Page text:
The Lost World by Sir Arthur Conan Doyle (1912)

LostWorldCover blurb

Nests of pterodactyls, hordes of iguanodons, swarms of plesiosaurs still roaming the earth in the twentieth century? Professor Challenger says yes and to prove it he leads an expedition into the deepest jungles of South America. Together, the men – a young journalist, an adventurer, and an aristocrat – along with their bearers and guides, search for the rumored country and encounter savagery, hardship, and betrayal on the way. But things only get worse as they get closer to the hidden world they seek. Trapped on an isolated plateau, menaced by hungry carnosaurs, it begins to look as though the expedition may never return from…


* Blurb from 1993 edition by Tor Books.

My thoughts

Daily Gazette reporter Edward Malone is in love with Gladys, a shallow, spoiled woman who insists she must marry a hero. So Malone appeals to his editor to assign him to a great adventure, but what he instead gets is an assignment to interview one Professor George Edward Challenger, a menacing and ill-tempered scientist known for throwing reporters bodily into the street. Malone manages to win him over, however, and Challenger revels to the reporter his secret: he has found a “lost world” where dinosaurs have survived to the modern day.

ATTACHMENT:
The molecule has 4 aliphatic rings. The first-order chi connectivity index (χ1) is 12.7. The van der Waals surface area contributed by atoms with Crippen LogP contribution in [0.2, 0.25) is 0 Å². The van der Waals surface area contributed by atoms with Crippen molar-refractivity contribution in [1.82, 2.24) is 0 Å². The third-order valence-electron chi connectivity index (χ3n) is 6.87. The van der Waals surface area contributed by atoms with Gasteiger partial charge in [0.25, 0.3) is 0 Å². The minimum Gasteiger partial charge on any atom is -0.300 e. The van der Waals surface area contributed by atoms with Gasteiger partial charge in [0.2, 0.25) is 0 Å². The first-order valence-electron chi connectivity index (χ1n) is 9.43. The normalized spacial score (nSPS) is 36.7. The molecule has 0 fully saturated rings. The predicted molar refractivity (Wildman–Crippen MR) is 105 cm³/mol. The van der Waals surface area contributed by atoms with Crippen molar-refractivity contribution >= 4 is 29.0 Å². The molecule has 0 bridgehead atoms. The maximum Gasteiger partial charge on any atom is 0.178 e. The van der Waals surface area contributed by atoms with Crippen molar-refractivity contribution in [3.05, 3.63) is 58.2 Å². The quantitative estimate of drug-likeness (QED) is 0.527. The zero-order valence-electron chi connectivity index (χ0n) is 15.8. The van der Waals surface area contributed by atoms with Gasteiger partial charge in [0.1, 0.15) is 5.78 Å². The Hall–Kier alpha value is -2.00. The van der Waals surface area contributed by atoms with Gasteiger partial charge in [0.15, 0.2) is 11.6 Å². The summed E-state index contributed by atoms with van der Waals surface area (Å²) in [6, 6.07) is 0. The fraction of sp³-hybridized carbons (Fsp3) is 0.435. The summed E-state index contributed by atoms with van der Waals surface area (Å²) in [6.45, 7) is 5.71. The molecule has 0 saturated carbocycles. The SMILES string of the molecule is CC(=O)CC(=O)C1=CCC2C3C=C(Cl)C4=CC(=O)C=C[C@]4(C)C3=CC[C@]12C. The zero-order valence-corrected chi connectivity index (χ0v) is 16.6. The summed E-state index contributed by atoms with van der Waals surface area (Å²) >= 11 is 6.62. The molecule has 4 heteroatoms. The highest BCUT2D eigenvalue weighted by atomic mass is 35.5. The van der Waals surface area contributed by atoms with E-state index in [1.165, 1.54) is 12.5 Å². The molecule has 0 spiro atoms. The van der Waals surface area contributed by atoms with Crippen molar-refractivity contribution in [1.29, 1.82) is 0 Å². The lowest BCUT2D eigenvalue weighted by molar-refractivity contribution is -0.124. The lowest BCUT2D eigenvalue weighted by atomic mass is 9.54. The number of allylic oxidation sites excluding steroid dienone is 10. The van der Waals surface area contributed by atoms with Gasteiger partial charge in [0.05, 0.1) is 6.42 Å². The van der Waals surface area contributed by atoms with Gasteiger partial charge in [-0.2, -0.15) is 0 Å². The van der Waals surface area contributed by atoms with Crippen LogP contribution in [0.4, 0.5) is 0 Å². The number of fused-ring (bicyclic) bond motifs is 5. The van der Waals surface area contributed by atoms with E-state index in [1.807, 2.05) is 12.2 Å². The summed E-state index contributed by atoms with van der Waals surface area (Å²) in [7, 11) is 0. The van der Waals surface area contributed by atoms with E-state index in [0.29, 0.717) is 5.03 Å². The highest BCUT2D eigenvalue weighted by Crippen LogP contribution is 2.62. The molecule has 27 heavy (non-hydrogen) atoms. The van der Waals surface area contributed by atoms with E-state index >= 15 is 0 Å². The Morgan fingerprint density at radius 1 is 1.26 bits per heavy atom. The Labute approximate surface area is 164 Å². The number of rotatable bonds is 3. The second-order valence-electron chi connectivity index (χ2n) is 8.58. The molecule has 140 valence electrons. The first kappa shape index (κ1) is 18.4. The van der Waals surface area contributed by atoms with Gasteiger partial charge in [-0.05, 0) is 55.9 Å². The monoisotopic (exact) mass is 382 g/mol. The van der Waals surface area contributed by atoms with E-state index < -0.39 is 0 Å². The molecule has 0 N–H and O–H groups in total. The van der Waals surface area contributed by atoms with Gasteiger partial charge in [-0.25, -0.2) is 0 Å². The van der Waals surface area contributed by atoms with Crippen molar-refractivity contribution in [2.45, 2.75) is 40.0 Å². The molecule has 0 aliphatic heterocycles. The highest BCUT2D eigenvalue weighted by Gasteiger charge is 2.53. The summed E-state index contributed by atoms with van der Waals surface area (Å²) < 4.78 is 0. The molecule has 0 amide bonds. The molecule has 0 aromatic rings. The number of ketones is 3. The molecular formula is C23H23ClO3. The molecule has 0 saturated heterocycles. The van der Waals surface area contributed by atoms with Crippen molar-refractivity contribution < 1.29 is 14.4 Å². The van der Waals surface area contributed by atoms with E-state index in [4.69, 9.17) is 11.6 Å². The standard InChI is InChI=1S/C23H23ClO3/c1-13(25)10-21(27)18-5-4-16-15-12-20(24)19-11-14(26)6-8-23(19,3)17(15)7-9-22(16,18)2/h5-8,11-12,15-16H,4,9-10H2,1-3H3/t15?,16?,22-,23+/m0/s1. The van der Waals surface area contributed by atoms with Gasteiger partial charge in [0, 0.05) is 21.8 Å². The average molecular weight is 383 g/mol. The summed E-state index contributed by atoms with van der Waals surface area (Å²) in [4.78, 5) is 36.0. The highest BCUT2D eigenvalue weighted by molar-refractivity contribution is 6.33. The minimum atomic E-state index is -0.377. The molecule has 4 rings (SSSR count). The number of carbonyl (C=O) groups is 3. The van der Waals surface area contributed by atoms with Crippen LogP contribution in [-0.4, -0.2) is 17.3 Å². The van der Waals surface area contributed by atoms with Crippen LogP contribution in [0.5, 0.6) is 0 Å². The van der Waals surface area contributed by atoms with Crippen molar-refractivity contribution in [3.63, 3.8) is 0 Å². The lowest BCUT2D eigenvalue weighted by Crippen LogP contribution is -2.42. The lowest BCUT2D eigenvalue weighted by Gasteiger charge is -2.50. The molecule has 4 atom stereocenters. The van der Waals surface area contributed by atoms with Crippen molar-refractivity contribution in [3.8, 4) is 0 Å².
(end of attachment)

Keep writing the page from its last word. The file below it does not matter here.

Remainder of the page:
The scientific community is skeptical about Challenger’s claims, but he still convinces them to mount an expedition to test his theories. Soon Challenger, Malone and two other English gentlemen – academic rival Professor Summerlee and great white hunter Lord John Roxton – are penetrating deep into the Amazonian rainforest toward a mystery the frightened natives call “Curupuri.”

The Lost World by Sir Arthur Conan Doyle is the granddaddy of paleofiction (although Jules Verne beat him to it) and in many ways it still remains among the best of the genre. Many clichés of later prehistoric pulp were first established here: the mixing of prehistoric animals from different eras; ape-men and dinosaurs living together; a “lost world” cut off from modern civilization. Doyle’s main character, Professor Challenger, is a fun creation nearly as entertaining as Sherlock Holmes, the author’s better-known hero. And Doyle strikes exactly the right balance between mystery, adventure and humor in a plot that never seems to have a dull moment.

Readers should be warned that The Lost World is very much a book of its times. Written around the turn of the 20th century, it’s laced with racism and sexism, and what is supposed to be the characters’ most heroic moment now comes off simply as genocide. Try to enjoy the novel for all the things it does right, but if these problems are still too much to put out of mind, look at it as a window into an era and a mindset that are now as thankfully extinct as the dinosaurs roaming its pages.


  • The Lost World is the most adapted dinosaur story in history. The first dinosaur movie was based on it, and ever since there have been numerous movies, radio dramas, and even a TV series claiming its name.
  • The novel can be read online at several places, but here’s one link.


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